From Wikipedia, the free encyclopedia
An anoscope, a proctoscope and a rectoscope, and their approximate lengths.

An anoscopy is an examination using a small, rigid, tubular instrument called an anoscope (also called an anal speculum). This is inserted a few inches into the anus in order to evaluate problems of the anal canal. Anoscopy is used to diagnose hemorrhoids, anal fissures (tears in the lining of the anus), and some cancers.[1][2]


This test is usually done in a doctor's office. The patient is required to remove their underwear, and must either lie on their side on top of an examining table, with their knees bent up towards the chest, or bend forward over the table. The anoscope is 3 to 4 inches long and the width of an average-to-large bowel movement. The doctor will coat the anoscope with a lubricant and then gently push it into the anus and rectum. The doctor may ask the patient to "bear down" or push as if they were going to have a bowel movement, and then relax. This helps the doctor insert the anoscope more easily and identify any bulges along the lining of the rectum.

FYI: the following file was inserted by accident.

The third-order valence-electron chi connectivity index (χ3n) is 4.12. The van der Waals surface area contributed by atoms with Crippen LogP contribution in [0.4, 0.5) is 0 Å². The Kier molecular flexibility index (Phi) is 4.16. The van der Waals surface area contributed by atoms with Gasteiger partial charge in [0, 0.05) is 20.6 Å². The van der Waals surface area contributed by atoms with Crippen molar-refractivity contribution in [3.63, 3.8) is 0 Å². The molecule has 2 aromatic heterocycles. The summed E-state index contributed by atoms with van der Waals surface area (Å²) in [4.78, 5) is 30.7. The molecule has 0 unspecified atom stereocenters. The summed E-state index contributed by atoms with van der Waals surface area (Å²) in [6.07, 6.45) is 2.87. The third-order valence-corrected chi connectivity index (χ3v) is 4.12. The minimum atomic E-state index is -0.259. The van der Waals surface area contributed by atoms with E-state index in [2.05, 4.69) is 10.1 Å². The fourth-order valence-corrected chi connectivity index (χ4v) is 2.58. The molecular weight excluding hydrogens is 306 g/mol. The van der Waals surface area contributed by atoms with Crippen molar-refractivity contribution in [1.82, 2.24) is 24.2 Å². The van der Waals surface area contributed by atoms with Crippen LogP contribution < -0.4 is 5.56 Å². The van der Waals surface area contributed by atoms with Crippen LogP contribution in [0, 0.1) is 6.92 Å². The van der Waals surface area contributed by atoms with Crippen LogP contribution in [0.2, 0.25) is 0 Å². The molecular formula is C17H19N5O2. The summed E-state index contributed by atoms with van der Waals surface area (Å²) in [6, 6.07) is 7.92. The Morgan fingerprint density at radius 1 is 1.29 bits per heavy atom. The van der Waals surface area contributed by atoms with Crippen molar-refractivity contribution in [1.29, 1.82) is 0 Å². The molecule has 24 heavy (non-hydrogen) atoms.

By shining a light into this tube, the doctor will have a clear view of the lining of the lower rectum and anus. The anoscope is pulled out slowly once the test is finished.

The patient will feel pressure during the examination, and the anoscope will make one feel as if they were about to have a bowel movement. This is normal, however, and many patients do not feel pain from anoscopy.

Conditions visible to anoscopy[edit]

Anoscopy will permit biopsies to be taken, and is used when ligating prolapsed hemorrhoids. It is used in the treatment of warts produced by HPV.

The procedure is done on an outpatient basis.


  1. ^ London, Shawn; Hoilat, Gilles J.; Tichauer, Matthew B. (2020). "Anoscopy". StatPearls. StatPearls Publishing. PMID 29083587. Retrieved 9 January 2021.
  2. ^ Isaacs, Kim L. (2005). "9. Anoscopy and rigid sigmoidoscopy". In Drossman, Douglas A.; Grimm, Ian S.; Shaheen, Nicholas J. (eds.). Handbook of Gastroenterologic Procedures (4th ed.). Lippincott Williams & Wilkins. pp. 64–71. ISBN 978-0-7817-5008-0.